Location: Northwest Irrigation and Soils ResearchTitle: Metals in waste foundry sands and an evaluation of their leaching and transport to groundwater) Author
|Dungan, Robert - Rob|
|De Carvalho Pinto, Catia|
Submitted to: Water, Air, and Soil Pollution
Publication Type: Peer Reviewed Journal
Publication Acceptance Date: 4/7/2014
Publication Date: 5/1/2014
Citation: Alves, B.S.Q., Dungan, R.S., Carnin, R.L.P., Galvez, R., de Carvalho Pinto, C.R.S. 2014. Metals in waste foundry sands and an evaluation of their leaching and transport to groundwater. Water, Air, & Soil Pollution. 225:1963. Interpretive Summary: Metalcasting foundries discard vast amounts of molding and core sand, with most going to private and municipal landfills. Because the majority of waste foundry sands (WFSs) are not considered hazardous, there is ongoing interest in beneficially using them in agricultural and geotechnical applications. Diverting WFSs from landfills makes practical economic and environmental sense, since foundries can save on disposal costs, while end users decreased demand for virgin aggregate alleviates the environmental burdens associated with mining activities. Despite this fact, state regulatory agencies are generally reluctant to permit their beneficial use due to concerns over metal contamination. In this study we quantified total metals in 16 waste sands from ferrous foundries and assessed the ability of the metals to leach to groundwaters when WFSs were directly applied to land over a large area. The land application scenario was considered since unconsolidated applications represent the greatest potential risk to environmental and public health. Using a groundwater leaching model, it was determined that under a wet climate regime that some WFS metals could be transported to groundwater, causing concentrations to exceed drinking water standards. While the sands tested in this study were not hazardous, land application of WFSs in wet climates could potentially exacerbate the leaching of metals to groundwater; however, metal leaching in drier climates was greatly diminished. This modeling exercise provided valuable information with respect to metal leaching and transport, but a detailed onsite analysis should be considered before beneficially using unconsolidated WFSs in any land application scenario.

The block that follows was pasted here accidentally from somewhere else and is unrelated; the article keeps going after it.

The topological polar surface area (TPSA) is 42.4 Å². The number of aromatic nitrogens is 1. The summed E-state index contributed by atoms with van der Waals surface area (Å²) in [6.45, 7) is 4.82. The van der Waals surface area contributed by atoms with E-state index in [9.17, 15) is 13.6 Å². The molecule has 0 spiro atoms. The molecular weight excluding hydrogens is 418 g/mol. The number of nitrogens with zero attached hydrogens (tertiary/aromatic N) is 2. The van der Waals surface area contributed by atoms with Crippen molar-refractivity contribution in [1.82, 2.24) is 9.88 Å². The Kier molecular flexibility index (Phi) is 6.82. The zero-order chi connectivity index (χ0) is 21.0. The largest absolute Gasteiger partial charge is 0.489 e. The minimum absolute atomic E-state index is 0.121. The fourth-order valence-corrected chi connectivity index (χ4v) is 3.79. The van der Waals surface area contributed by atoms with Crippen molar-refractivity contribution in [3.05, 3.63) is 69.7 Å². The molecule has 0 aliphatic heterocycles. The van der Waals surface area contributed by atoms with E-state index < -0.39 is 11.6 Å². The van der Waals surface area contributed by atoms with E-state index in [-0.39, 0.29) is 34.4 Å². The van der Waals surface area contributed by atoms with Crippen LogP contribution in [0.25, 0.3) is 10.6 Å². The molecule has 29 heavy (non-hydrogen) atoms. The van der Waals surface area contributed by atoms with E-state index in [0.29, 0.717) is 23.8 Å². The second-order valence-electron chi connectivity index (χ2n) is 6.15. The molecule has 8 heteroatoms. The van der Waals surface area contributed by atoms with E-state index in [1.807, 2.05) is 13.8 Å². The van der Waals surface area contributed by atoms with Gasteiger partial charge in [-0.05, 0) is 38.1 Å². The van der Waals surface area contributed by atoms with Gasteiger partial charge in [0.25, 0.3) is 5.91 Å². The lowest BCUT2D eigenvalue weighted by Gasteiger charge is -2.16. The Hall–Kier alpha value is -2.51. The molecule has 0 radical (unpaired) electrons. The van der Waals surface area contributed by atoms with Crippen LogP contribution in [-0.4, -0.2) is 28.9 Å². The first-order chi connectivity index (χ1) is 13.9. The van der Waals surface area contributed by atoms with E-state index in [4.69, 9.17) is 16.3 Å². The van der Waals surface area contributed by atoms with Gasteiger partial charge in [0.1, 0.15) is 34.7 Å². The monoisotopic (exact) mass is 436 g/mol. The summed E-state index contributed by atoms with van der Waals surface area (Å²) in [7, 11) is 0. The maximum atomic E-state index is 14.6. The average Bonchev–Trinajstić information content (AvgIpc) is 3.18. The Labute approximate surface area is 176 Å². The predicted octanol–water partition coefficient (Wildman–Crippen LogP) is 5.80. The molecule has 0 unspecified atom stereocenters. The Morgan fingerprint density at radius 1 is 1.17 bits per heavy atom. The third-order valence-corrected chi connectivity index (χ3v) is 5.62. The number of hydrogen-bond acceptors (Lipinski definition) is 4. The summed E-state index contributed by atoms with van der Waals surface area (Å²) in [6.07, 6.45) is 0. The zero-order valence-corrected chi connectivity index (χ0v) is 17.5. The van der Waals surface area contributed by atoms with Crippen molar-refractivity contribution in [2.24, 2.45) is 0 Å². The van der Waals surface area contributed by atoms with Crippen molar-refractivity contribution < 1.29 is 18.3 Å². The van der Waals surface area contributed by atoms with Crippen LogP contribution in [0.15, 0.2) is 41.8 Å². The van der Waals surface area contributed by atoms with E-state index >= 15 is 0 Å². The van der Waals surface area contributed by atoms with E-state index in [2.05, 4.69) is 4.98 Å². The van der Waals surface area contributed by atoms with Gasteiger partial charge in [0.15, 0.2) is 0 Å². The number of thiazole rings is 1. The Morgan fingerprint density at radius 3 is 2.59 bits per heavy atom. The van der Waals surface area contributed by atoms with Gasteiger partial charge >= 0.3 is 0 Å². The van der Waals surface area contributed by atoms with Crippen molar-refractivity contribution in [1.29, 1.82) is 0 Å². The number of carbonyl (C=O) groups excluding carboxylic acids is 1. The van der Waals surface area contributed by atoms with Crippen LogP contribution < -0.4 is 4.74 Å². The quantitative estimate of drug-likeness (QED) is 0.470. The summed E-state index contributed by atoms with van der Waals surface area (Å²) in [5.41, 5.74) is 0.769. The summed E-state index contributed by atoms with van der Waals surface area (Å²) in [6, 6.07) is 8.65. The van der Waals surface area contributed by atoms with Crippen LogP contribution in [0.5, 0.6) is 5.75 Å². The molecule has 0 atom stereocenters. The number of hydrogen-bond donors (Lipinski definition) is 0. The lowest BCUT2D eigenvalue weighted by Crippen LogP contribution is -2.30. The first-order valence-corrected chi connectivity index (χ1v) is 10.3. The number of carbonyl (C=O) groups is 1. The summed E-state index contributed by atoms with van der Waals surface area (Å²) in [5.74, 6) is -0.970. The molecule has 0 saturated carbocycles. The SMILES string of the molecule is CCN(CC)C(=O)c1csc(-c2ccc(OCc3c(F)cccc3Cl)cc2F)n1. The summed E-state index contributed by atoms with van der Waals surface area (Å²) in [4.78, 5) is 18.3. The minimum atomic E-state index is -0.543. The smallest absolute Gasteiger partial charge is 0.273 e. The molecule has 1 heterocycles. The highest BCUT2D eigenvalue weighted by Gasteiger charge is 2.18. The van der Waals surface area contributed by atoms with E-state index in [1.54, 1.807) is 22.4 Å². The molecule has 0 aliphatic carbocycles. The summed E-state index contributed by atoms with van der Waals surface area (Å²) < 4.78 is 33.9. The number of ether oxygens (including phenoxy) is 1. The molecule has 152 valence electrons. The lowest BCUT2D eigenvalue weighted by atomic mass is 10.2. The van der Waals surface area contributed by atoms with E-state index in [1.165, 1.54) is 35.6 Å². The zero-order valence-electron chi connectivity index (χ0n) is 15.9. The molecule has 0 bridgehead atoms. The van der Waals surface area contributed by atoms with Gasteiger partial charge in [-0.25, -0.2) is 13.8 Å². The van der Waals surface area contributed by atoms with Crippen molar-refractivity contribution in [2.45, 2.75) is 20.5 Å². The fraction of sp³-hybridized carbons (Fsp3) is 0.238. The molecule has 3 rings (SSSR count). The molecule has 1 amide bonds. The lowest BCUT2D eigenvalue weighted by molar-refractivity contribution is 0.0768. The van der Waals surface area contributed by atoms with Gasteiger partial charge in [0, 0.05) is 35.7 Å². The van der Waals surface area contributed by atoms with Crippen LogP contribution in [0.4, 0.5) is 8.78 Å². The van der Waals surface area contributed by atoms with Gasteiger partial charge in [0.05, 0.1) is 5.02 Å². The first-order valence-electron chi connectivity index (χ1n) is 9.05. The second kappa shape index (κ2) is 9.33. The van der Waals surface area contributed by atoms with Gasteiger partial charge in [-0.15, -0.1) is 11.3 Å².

Technical Abstract: While most waste molding foundry sands (WFSs) are not hazardous in nature, regulatory agencies are often reluctant to permit their beneficial use in agricultural and geotechnical applications due to concerns over metal leaching. The objective of this study was to quantify total and Toxicity Characteristic Leaching Procedure (TCLP) metals in 16 waste sands from Brazilian ferrous foundries and assess their potential to leach metals to groundwater using a probabilistic model developed by the U.S. EPA. Total and TCLP metal concentrations in the non-hazardous sands fell within ranges as reported in the literature, although some of the leachate concentrations were found to exceed drinking water and groundwater maximum contaminant levels MCLs. Leachate values above the MCLs were then used in the model to estimate groundwater concentrations at hypothetical wells up to 400 m downgradient from the land application unit. A conservative scenario of one hectare of land applied WFS and high annual rainfall totals (> 1219 mm/year) suggested that groundwater concentrations of Ba, Hg, Mn, Ni, and Pb could potentially exceed health-based MCLs at most wells. Compared to moderate rainfall totals (813–1016 mm/year), the model demonstrated that wet climates can exacerbate the transport of metals from unconsolidated applications of WFS; however, the use of TCLP results as model input values is not considered appropriate for most byproduct beneficial use scenarios since it simulates low pH conditions within a municipal landfill.